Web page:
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    Thanks Chas58.. that was the conclusion I was coming to... your comments w/your experience is sort of the nail in the coffin.. so, I'll look at the beefier motors.. -cjr-

  17. #17
    Senior Member coolio's Avatar
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    Who's got the lowest shipping prices if I wanted to just order the hub and have a local wheel built up?

  18. #18
    Daily Rider Robert C's Avatar
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    Quote Originally Posted by chas58 View Post
    Given that 15mph is a casual walking pace for me. . .
    When you say something like that, it undermines your entire creditability.

    Straight from wikipedia
    Although walking speeds can vary greatly depending on factors such as height, weight, age, terrain, surface, load, culture, effort, and fitness, the average human walking speed is about 5.0 kilometres per hour (km/h), or about 3.1 miles per hour (mph). Specific studies have found pedestrian walking speeds ranging from 4.51 kilometres per hour (2.80 mph) to 4.75 kilometres per hour (2.95 mph) for older individuals and from 5.32 kilometres per hour (3.31 mph) to 5.43 kilometres per hour (3.37 mph) for younger individuals;[2][3] a brisk walking speed can be around 6.5 kilometres per hour (4.0 mph).[4] Champion racewalkers can average more than 14 kilometres per hour (8.7 mph) over a distance of 20 kilometres (12 mi).
    http://en.wikipedia.org/wiki/Walking
    As a nation we still continue to enjoy a literally unprecedented prosperity; and it is probable that only reckless speculation and disregard of legitimate business methods on the part of the business world can materially mar this prosperity. – Theodore Roosevelt, Sixth Annual Message, December 3, 1906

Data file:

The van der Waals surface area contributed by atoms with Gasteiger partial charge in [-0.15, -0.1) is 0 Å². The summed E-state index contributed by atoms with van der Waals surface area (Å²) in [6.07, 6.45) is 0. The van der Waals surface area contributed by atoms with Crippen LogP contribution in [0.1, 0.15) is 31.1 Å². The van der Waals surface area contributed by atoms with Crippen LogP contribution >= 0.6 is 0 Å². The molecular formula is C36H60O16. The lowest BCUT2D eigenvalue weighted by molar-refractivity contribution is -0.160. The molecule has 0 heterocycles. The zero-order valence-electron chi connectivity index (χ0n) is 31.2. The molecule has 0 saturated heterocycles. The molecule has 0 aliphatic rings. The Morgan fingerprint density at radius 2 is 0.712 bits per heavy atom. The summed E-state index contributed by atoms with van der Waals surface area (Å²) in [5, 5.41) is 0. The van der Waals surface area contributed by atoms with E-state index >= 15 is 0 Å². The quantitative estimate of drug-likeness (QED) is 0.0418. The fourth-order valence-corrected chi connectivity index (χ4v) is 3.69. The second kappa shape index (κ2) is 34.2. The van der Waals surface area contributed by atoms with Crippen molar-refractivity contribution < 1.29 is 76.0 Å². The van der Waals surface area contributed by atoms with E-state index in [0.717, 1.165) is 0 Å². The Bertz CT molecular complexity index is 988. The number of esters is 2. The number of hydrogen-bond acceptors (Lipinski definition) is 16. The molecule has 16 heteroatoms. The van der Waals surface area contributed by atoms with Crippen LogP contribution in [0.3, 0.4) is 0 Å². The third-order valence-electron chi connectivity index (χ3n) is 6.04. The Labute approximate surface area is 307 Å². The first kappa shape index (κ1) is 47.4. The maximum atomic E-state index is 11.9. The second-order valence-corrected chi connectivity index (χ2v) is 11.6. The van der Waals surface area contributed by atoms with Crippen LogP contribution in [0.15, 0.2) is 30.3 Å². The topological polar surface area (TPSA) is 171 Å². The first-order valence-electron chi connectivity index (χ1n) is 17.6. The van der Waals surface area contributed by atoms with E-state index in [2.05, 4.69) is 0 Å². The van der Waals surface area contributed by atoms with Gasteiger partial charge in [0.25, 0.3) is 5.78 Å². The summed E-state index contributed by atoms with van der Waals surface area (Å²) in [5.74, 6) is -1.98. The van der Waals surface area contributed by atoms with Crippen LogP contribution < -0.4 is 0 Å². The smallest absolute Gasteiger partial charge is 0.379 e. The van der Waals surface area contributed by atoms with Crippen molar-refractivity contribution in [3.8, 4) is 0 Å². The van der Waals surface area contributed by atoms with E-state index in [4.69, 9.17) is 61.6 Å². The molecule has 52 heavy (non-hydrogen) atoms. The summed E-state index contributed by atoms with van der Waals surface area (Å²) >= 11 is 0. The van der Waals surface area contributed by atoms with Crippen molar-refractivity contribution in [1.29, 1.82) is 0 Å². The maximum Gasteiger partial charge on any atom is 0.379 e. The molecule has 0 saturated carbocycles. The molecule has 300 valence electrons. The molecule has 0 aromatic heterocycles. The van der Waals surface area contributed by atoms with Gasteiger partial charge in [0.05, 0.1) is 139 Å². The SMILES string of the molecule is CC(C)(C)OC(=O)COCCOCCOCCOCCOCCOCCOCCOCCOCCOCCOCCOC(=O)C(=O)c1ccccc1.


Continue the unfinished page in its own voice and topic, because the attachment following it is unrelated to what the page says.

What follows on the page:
19. #19
    Senior Member chas58's Avatar
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    Quote Originally Posted by Robert C View Post
    When you say something like that {i.e. about walking**, it undermines your entire creditability.
    Robert,

    Sorry, something must have got lost in translation. Maybe the implied part is missing:

    15mph is a casual “walking pace” for me when I am on a bike. (Bold was the implied part, in a paragraph talking about bicycling).

    If I choose to jog for a workout, I’ll walk at the end to cool off. If I work out on the bike, I’ll go slow at the end to cool off. For me, that is 15mph on a bike. 15mph on a bike is my cool down, cool off, idle speed, bicycle walking pace. I mentioned that because I know it does not apply to everyone.

    My wife made an interesting comment yesterday. We were riding along at 15mph; she looked at me and said, “look at you; I’m over here huffing and puffing, and you look like you are just taking a walk through the park.” Ergo, when I’m doing 15mph on a bike, for me it is like taking a walk and for her it is a workout.

    Obviously 15mph on a bike is not a casual (i.e. walking pace) for everyone while riding a bicycle.

    Long explanation there. Back on topic in the next post.

  20. #20
    Senior Member chas58's Avatar
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    Quote Originally Posted by coolio View Post